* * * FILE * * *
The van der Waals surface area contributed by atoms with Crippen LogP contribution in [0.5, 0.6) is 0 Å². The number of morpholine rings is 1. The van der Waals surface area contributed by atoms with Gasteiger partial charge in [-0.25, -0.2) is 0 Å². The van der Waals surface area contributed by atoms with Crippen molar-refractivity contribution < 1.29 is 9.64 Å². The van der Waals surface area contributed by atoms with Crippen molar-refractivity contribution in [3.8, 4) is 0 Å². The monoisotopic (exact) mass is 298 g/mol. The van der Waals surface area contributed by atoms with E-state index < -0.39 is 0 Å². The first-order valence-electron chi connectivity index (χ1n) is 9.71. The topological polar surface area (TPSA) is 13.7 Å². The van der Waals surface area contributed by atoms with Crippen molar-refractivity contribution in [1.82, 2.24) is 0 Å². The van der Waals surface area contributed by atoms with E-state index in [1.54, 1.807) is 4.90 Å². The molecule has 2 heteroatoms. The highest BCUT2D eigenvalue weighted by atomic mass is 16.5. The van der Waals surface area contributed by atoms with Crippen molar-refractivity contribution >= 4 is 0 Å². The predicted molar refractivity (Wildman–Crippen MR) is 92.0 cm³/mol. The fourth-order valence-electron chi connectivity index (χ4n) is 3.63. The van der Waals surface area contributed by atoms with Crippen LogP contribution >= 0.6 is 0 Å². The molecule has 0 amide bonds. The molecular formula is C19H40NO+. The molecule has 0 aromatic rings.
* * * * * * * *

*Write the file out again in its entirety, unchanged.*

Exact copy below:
The van der Waals surface area contributed by atoms with Crippen LogP contribution in [0.5, 0.6) is 0 Å². The number of morpholine rings is 1. The van der Waals surface area contributed by atoms with Gasteiger partial charge in [-0.25, -0.2) is 0 Å². The van der Waals surface area contributed by atoms with Crippen molar-refractivity contribution < 1.29 is 9.64 Å². The van der Waals surface area contributed by atoms with Crippen molar-refractivity contribution in [3.8, 4) is 0 Å². The monoisotopic (exact) mass is 298 g/mol. The van der Waals surface area contributed by atoms with E-state index < -0.39 is 0 Å². The first-order valence-electron chi connectivity index (χ1n) is 9.71. The topological polar surface area (TPSA) is 13.7 Å². The van der Waals surface area contributed by atoms with Crippen molar-refractivity contribution in [1.82, 2.24) is 0 Å². The van der Waals surface area contributed by atoms with E-state index in [1.54, 1.807) is 4.90 Å². The molecule has 2 heteroatoms. The highest BCUT2D eigenvalue weighted by atomic mass is 16.5. The van der Waals surface area contributed by atoms with Crippen molar-refractivity contribution >= 4 is 0 Å². The predicted molar refractivity (Wildman–Crippen MR) is 92.0 cm³/mol. The fourth-order valence-electron chi connectivity index (χ4n) is 3.63. The van der Waals surface area contributed by atoms with Crippen LogP contribution >= 0.6 is 0 Å². The molecule has 0 amide bonds. The molecular formula is C19H40NO+. The molecule has 0 aromatic rings.